I've been working on a story recently that has taken me back to my alma mater.
I have spent a considerable amount of time reading and looking at old pictures of life on campus at Kent State University and the events that took place on May 4, 1970.
Now, I have no intention on talking about what happened that day, because I have plenty of that to do on Tuesday. What I do want to talk about is how much that place has meant to me and to my life.
I was not the typical freshman student, learning the ropes of Kent State as I went along. I spent two years in community college, trying to ''figure out what I want to do.'' Unfortunately, what I wanted to do did not involve going to class or studying.
I realized that I needed a change and I needed to take college seriously, so I applied to Kent State with really no belief that I would get in.
Luckily for me, I did.
I was 20 years old and ready to become a real college student and not just a guy who looked and played the part.
I think starting at the age I did gave me a different perspective than an 18-year-old freshman, thrust into the cramped and odd smelling freshman dorms.
A group of guys that I knew and I rented an apartment in Holly Park Apartments - No. 311.
Something that is a real shock of difference from living at home and going to a community college is that you are now living in a community, a miniature city of people your own age. Everyone is trying to ''figure out what they want to do.''
It did not take long for me to fall in love with the campus and the atmosphere of the university. Sure, getting up for an 8 a.m. Monday class was never easy, but it was exciting to me to get out there and really become engrossed in what the school had to offer.
I spent most of my time and days in Satterfield Hall, the English building, and the library that often became a second home during my stay at Kent.
There were a few times that I was up on the 7th floor all night long, taking an hour cat nap on the desk and then waking up to keep on going.
I don't think I truly realized how much I loved the school or how much I was going to miss it until I had a chance to walk away from it for a few years.
For a broke college student, once you are getting close to graduation and getting a ''real'' job, you begin to look forward to graduating and moving on. But now that I look at it I can't believe that I ever wanted to leave.
Sure, I'm older now. And, yes, the last time I went out to Kent and looked around I felt like an old man, but the place and everything in it seem so familiar.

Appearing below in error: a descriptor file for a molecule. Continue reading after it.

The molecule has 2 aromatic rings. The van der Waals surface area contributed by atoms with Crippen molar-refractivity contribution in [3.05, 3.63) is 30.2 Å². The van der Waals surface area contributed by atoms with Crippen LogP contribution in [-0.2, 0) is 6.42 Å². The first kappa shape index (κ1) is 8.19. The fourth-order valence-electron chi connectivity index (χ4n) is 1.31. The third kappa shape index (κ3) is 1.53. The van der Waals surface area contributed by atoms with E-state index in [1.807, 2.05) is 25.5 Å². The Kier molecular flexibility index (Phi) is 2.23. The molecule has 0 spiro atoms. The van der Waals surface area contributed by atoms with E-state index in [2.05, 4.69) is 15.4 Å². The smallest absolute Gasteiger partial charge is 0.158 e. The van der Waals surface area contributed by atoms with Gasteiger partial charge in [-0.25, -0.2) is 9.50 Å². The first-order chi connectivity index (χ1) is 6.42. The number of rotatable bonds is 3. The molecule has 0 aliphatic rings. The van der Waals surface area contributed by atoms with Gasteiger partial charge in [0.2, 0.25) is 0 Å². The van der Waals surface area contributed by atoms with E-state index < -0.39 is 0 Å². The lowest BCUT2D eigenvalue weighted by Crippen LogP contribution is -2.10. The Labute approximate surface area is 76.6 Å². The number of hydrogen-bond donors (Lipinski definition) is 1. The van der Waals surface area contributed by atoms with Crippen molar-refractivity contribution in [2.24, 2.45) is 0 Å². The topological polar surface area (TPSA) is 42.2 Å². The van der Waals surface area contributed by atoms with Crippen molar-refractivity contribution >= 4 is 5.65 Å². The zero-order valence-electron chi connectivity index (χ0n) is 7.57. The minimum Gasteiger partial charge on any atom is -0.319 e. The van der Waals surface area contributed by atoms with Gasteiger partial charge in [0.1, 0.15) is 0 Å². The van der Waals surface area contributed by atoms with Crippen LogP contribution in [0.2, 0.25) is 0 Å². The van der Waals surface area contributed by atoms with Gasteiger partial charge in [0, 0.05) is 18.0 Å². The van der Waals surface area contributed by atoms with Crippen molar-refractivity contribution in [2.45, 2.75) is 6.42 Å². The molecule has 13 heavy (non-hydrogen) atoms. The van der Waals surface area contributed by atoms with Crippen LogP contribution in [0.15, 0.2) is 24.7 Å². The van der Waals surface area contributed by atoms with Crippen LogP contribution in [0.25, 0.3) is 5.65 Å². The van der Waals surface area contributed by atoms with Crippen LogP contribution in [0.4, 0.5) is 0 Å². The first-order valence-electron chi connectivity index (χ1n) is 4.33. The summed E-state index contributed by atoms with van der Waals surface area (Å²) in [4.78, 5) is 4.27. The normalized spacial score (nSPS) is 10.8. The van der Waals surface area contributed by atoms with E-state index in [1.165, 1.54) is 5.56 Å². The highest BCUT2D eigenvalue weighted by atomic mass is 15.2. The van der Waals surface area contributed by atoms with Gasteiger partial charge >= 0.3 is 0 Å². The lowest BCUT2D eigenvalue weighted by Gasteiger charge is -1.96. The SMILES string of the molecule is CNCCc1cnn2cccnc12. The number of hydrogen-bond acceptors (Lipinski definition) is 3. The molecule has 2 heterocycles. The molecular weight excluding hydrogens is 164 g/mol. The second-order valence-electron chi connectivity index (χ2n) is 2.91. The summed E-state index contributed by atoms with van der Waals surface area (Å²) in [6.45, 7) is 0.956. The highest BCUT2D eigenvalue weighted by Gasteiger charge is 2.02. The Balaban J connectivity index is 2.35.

It was sad, however, to see a few things had changed after I left. Like the Doghouse, a little hole in the wall place that we would get together on Tuesday nights after late classes. It was small, not real nice inside, but the pizza was the best and the pool table was almost never in use. Sadly, it is now a slab of concrete.
But just because it is gone doesn't mean that I can't look back at the time that we spent there and how much I really appreciate those times.
I met my wife at Kent State, and I met a few very good friends while I was there. And, funny enough, the five people who used to be a part of the Doghouse Tuesday Nights all now have a child of their own.
I now have a younger brother who is about to finish his first year of school and I can't tell him enough to enjoy every second he gets. He said to me that he is looking forward to just being done with it, but I have to stop him right there. Appreciate college for everything that it is.
You can learn so much about yourself and the world around you during those years. You will have teachers who you can't stand and a few that can really change your life. You will love and grow to hate the food, but it is worth every last moment of it.
I still get that sentimental tug when I drive through Kent on a nice day. Even though there are thousands of new people, living where I used to, eating where I liked to eat, and sitting in the chairs that I sat in ... those are part of my life.
I will always consider Kent State a home to me, no matter how much things change.